Use your anger diary to identify instances when you felt harm was done to you, why you thought the act was done deliberately, and why you thought that it was wrong. Tracking your thought patterns will help you begin to see the common themes in your experiences. Here are some examples of trigger thoughts to get you started:
- People do not pay enough attention to your needs; they do not care about you.
- People demand/expect too much of you.
- People are rude or inconsiderate.
- People take advantage or use you.
- People are selfish; they think only of themselves.
- People criticize, shame, or disrespect you.
- People are cruel or mean.
- People are incompetent or stupid.
- People are thoughtless and irresponsible.
- People do not help you.
- People are lazy and refuse to do their share.
- People try to control or manipulate you.
- People cause you to have to wait.
And here is a list of situations where these themes are likely to occur:
- When stating a difference of opinion
- While receiving and expressing negative feelings
- While dealing with someone who refuses to cooperate
- While speaking about something that annoys you
- While protesting a rip-off
- When saying "No"
- While responding to undeserved criticism
- When asking for cooperation
- While proposing an idea
At the base of all trigger thoughts is the notion that people are not behaving properly and that you have every right to be angry with them. Most people find a few thoughts that frequently trigger their anger. Look for instances of situations that trigger your anger and see if you can't identify the particular set of triggering thoughts that really do it for you.
The purpose of your diary is to help you identify patterns of behavior and specific recurring elements that really "push your buttons". The more accurately you can observe your feelings and behaviors and the more detailed your anger diary, the more likely you will be able to identify anger triggers and how you react to them. Understanding the ways in which you experience anger can help you plan strategies to cope with your emotions in more productive ways.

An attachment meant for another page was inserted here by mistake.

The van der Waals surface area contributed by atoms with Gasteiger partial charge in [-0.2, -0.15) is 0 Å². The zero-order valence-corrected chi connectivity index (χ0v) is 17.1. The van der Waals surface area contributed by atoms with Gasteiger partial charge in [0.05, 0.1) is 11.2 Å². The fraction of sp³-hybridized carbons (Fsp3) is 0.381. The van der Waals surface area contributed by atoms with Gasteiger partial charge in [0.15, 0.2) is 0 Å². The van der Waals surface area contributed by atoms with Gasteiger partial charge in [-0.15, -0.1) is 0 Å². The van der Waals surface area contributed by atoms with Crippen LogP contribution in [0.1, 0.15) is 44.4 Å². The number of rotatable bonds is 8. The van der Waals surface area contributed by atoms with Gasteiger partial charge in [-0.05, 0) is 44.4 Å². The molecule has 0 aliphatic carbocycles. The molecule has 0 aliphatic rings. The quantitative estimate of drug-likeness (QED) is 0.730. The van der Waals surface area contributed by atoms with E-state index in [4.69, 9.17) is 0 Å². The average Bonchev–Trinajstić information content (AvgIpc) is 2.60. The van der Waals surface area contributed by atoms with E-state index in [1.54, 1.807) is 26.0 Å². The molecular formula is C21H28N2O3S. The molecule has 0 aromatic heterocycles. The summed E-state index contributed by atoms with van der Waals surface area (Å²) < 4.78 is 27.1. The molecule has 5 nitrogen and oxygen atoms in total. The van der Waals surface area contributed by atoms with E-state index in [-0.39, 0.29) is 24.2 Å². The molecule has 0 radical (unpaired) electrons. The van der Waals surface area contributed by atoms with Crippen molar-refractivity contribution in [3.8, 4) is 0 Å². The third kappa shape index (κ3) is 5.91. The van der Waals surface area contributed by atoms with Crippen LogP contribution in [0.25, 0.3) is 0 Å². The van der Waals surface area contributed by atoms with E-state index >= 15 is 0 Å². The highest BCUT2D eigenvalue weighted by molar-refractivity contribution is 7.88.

Deactivating Your Triggers
Once you have identified some of your triggers and have begun to understand your trigger themes, you will be able to be work more constructively to control your response to those triggers. Anger-triggering thoughts occur automatically and almost instantaneously, so it will take some conscious work on your part to identify them and to substitute something more to your liking.
For example, imagine you have just been cut off while driving on the freeway. Take notice of the physiological anger signs that tell you you're upset. Take a deep breath, and try to look at the situation rationally instead of going with your first impulse to attack. Instead of automatically assuming the driver that cut you off did it deliberately (which might be your first thought), consider the possibility that the other guy did not see you. If you can consider that the provoking action was not aimed at you personally or was a mistake, it will be easier for you to tolerate.
When you feel justified in your anger, you are giving yourself permission to feel angry, whether or not it makes sense for you to feel that way. The faster you stop justifying your anger, the sooner it will begin to recede. While all anger you feel is legitimate in that it is the reality of how you feel at a particular time, this does not mean that your choosing to act on your anger feelings is always justified. Remember that being angry is quite bad for your health, and destructive towards your important relationships with others.